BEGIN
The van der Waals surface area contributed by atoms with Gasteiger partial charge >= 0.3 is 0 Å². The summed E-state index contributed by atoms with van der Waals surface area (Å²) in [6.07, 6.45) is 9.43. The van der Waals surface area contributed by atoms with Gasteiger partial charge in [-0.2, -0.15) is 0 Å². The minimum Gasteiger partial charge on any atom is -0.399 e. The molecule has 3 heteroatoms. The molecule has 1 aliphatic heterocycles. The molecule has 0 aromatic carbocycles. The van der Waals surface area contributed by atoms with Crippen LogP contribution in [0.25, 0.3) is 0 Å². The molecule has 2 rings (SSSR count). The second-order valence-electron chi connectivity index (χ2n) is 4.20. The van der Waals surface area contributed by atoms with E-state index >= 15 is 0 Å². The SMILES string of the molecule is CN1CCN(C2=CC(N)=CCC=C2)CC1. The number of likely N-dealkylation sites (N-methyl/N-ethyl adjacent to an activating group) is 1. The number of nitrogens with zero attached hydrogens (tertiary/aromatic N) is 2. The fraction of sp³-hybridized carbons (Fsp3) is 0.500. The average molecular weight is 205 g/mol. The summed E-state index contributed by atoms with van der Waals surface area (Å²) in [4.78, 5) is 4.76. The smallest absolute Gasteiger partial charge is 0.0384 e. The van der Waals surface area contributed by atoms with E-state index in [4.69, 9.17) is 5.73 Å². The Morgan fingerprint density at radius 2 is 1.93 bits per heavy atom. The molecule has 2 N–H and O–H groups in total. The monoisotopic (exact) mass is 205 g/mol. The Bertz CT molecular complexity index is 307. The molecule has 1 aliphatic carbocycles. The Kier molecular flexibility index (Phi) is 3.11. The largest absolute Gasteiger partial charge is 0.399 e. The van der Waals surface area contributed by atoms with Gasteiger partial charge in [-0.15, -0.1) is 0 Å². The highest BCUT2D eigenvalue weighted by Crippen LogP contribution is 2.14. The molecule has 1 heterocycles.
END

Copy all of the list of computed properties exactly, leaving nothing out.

The van der Waals surface area contributed by atoms with Gasteiger partial charge >= 0.3 is 0 Å². The summed E-state index contributed by atoms with van der Waals surface area (Å²) in [6.07, 6.45) is 9.43. The van der Waals surface area contributed by atoms with Gasteiger partial charge in [-0.2, -0.15) is 0 Å². The minimum Gasteiger partial charge on any atom is -0.399 e. The molecule has 3 heteroatoms. The molecule has 1 aliphatic heterocycles. The molecule has 0 aromatic carbocycles. The van der Waals surface area contributed by atoms with Crippen LogP contribution in [0.25, 0.3) is 0 Å². The molecule has 2 rings (SSSR count). The second-order valence-electron chi connectivity index (χ2n) is 4.20. The van der Waals surface area contributed by atoms with E-state index >= 15 is 0 Å². The SMILES string of the molecule is CN1CCN(C2=CC(N)=CCC=C2)CC1. The number of likely N-dealkylation sites (N-methyl/N-ethyl adjacent to an activating group) is 1. The number of nitrogens with zero attached hydrogens (tertiary/aromatic N) is 2. The fraction of sp³-hybridized carbons (Fsp3) is 0.500. The average molecular weight is 205 g/mol. The summed E-state index contributed by atoms with van der Waals surface area (Å²) in [4.78, 5) is 4.76. The smallest absolute Gasteiger partial charge is 0.0384 e. The van der Waals surface area contributed by atoms with E-state index in [4.69, 9.17) is 5.73 Å². The Morgan fingerprint density at radius 2 is 1.93 bits per heavy atom. The molecule has 2 N–H and O–H groups in total. The monoisotopic (exact) mass is 205 g/mol. The Bertz CT molecular complexity index is 307. The molecule has 1 aliphatic carbocycles. The Kier molecular flexibility index (Phi) is 3.11. The largest absolute Gasteiger partial charge is 0.399 e. The van der Waals surface area contributed by atoms with Gasteiger partial charge in [-0.15, -0.1) is 0 Å². The highest BCUT2D eigenvalue weighted by Crippen LogP contribution is 2.14. The molecule has 1 heterocycles.